Duteurtre’s writing can at times be very beautiful, especially when he is describing some of the rural scenes. He also does a good job capturing some of the tension of Florence’s choice to live between these two worlds, one in which she happily accepts and benefits from (and ultimately even advocates for) technological progress and one in which she detests the way in which she sees them ruining the authenticity of her country home.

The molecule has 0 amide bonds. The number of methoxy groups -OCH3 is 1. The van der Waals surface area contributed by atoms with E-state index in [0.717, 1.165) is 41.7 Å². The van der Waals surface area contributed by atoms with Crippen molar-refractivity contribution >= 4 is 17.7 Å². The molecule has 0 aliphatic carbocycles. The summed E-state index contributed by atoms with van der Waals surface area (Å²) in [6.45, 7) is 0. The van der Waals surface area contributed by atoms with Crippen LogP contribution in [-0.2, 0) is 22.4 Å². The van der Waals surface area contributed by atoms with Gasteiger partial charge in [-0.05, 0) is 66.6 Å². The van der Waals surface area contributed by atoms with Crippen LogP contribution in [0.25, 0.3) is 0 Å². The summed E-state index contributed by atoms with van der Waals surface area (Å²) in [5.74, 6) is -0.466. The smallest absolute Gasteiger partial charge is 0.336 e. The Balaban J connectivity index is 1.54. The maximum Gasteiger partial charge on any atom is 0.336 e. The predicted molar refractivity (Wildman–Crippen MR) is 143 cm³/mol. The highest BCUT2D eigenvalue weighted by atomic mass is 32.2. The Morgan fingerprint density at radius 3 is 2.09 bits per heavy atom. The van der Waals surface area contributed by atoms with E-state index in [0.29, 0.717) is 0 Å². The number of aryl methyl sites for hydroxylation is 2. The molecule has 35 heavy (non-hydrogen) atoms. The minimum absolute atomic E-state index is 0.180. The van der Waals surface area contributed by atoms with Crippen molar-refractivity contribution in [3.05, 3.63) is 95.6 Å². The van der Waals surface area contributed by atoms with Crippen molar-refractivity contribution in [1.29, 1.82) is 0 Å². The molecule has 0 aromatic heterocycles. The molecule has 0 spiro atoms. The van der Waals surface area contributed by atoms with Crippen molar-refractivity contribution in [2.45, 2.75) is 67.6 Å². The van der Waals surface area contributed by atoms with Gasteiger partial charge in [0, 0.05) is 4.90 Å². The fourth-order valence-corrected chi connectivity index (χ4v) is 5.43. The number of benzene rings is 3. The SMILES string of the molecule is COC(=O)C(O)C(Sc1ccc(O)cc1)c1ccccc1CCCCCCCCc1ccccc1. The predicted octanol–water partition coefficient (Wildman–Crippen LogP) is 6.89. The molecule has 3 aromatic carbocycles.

Because of that, Duteurtre had me with him almost until the end of the book. Almost. When he switched back to the third person narrator (a device he’d used at the very beginning of the book) to give us the last dreamlike scene, he lost me. I’m sure he meant for the ending to play out on several levels but it just didn’t work for me. I put down the book very disappointed in its conclusion. What I haven’t yet decided is whether or not those last eight pages are such a disappointment that I wouldn’t recommend the book to others or whether the well-done descriptive scenes (and the generally enjoyable storyline that raises an issue we must all struggle with on one level or another) outweigh it.